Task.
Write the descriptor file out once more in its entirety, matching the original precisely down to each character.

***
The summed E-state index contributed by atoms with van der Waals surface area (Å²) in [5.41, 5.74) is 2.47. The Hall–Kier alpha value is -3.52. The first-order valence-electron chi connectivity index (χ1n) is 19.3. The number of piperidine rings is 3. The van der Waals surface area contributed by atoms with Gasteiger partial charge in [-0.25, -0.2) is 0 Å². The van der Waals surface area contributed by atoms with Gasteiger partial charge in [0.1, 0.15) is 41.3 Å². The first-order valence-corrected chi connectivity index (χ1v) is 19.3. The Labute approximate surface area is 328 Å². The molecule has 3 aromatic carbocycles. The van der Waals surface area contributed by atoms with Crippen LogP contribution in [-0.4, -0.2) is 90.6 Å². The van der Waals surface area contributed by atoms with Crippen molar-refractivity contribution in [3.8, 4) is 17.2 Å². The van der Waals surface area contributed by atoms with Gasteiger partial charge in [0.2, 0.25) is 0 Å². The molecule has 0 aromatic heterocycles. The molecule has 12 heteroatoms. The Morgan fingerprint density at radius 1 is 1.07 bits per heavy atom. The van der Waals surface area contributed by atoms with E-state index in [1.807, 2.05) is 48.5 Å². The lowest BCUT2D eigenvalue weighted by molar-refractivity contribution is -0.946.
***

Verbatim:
The summed E-state index contributed by atoms with van der Waals surface area (Å²) in [5.41, 5.74) is 2.47. The Hall–Kier alpha value is -3.52. The first-order valence-electron chi connectivity index (χ1n) is 19.3. The number of piperidine rings is 3. The van der Waals surface area contributed by atoms with Gasteiger partial charge in [-0.25, -0.2) is 0 Å². The van der Waals surface area contributed by atoms with Gasteiger partial charge in [0.1, 0.15) is 41.3 Å². The first-order valence-corrected chi connectivity index (χ1v) is 19.3. The Labute approximate surface area is 328 Å². The molecule has 3 aromatic carbocycles. The van der Waals surface area contributed by atoms with Crippen LogP contribution in [-0.4, -0.2) is 90.6 Å². The van der Waals surface area contributed by atoms with Crippen molar-refractivity contribution in [3.8, 4) is 17.2 Å². The van der Waals surface area contributed by atoms with Gasteiger partial charge in [0.2, 0.25) is 0 Å². The molecule has 0 aromatic heterocycles. The molecule has 12 heteroatoms. The Morgan fingerprint density at radius 1 is 1.07 bits per heavy atom. The van der Waals surface area contributed by atoms with E-state index in [1.807, 2.05) is 48.5 Å². The lowest BCUT2D eigenvalue weighted by molar-refractivity contribution is -0.946.